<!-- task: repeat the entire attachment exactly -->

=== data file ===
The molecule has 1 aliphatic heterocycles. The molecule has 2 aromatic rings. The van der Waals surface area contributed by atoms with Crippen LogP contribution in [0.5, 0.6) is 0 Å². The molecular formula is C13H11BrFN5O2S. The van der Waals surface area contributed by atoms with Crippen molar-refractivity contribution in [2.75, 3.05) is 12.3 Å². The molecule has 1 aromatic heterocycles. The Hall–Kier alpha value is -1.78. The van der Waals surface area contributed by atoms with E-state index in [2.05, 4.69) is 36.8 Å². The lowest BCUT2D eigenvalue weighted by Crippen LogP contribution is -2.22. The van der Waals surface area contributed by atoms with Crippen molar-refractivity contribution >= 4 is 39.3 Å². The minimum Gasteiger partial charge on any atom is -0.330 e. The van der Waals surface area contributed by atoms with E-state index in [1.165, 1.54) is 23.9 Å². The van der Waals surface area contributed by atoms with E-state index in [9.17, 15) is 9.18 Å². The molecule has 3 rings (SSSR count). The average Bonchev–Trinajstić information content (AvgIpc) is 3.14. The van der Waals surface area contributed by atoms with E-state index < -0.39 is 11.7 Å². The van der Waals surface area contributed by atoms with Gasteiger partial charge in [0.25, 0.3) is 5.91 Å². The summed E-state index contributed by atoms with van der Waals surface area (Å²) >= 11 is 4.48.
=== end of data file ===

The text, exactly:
The molecule has 1 aliphatic heterocycles. The molecule has 2 aromatic rings. The van der Waals surface area contributed by atoms with Crippen LogP contribution in [0.5, 0.6) is 0 Å². The molecular formula is C13H11BrFN5O2S. The van der Waals surface area contributed by atoms with Crippen molar-refractivity contribution in [2.75, 3.05) is 12.3 Å². The molecule has 1 aromatic heterocycles. The Hall–Kier alpha value is -1.78. The van der Waals surface area contributed by atoms with E-state index in [2.05, 4.69) is 36.8 Å². The lowest BCUT2D eigenvalue weighted by Crippen LogP contribution is -2.22. The van der Waals surface area contributed by atoms with Crippen molar-refractivity contribution >= 4 is 39.3 Å². The minimum Gasteiger partial charge on any atom is -0.330 e. The van der Waals surface area contributed by atoms with E-state index in [1.165, 1.54) is 23.9 Å². The van der Waals surface area contributed by atoms with E-state index in [9.17, 15) is 9.18 Å². The molecule has 3 rings (SSSR count). The average Bonchev–Trinajstić information content (AvgIpc) is 3.14. The van der Waals surface area contributed by atoms with E-state index < -0.39 is 11.7 Å². The van der Waals surface area contributed by atoms with Gasteiger partial charge in [0.25, 0.3) is 5.91 Å². The summed E-state index contributed by atoms with van der Waals surface area (Å²) >= 11 is 4.48.